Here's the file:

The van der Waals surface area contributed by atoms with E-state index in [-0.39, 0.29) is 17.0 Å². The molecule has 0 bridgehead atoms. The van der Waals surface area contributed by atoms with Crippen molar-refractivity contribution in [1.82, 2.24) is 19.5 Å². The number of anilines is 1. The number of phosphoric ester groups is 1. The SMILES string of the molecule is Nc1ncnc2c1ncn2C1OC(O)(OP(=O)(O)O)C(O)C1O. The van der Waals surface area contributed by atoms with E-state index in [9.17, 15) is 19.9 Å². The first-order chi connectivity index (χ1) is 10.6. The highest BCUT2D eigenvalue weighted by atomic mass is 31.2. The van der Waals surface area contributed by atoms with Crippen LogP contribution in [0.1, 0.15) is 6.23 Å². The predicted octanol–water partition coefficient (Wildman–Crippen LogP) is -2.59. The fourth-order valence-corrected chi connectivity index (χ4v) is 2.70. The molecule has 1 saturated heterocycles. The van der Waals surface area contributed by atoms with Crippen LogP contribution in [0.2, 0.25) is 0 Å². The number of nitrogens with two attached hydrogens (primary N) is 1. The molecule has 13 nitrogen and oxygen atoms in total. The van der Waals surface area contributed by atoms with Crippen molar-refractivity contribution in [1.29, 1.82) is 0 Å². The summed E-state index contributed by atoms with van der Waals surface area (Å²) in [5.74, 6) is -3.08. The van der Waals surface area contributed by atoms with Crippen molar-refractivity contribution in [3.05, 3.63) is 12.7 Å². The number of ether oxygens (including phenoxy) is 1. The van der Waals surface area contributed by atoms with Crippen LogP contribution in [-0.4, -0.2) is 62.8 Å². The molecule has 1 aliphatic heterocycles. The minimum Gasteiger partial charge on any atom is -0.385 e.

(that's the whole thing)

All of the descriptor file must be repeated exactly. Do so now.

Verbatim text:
The van der Waals surface area contributed by atoms with E-state index in [-0.39, 0.29) is 17.0 Å². The molecule has 0 bridgehead atoms. The van der Waals surface area contributed by atoms with Crippen molar-refractivity contribution in [1.82, 2.24) is 19.5 Å². The number of anilines is 1. The number of phosphoric ester groups is 1. The SMILES string of the molecule is Nc1ncnc2c1ncn2C1OC(O)(OP(=O)(O)O)C(O)C1O. The van der Waals surface area contributed by atoms with E-state index in [9.17, 15) is 19.9 Å². The first-order chi connectivity index (χ1) is 10.6. The highest BCUT2D eigenvalue weighted by atomic mass is 31.2. The van der Waals surface area contributed by atoms with Crippen LogP contribution in [0.1, 0.15) is 6.23 Å². The predicted octanol–water partition coefficient (Wildman–Crippen LogP) is -2.59. The fourth-order valence-corrected chi connectivity index (χ4v) is 2.70. The molecule has 1 saturated heterocycles. The van der Waals surface area contributed by atoms with Crippen LogP contribution in [0.2, 0.25) is 0 Å². The number of nitrogens with two attached hydrogens (primary N) is 1. The molecule has 13 nitrogen and oxygen atoms in total. The van der Waals surface area contributed by atoms with Crippen molar-refractivity contribution in [1.29, 1.82) is 0 Å². The summed E-state index contributed by atoms with van der Waals surface area (Å²) in [5.74, 6) is -3.08. The van der Waals surface area contributed by atoms with Crippen molar-refractivity contribution in [3.05, 3.63) is 12.7 Å². The number of ether oxygens (including phenoxy) is 1. The van der Waals surface area contributed by atoms with Crippen LogP contribution in [-0.4, -0.2) is 62.8 Å². The molecule has 1 aliphatic heterocycles. The minimum Gasteiger partial charge on any atom is -0.385 e.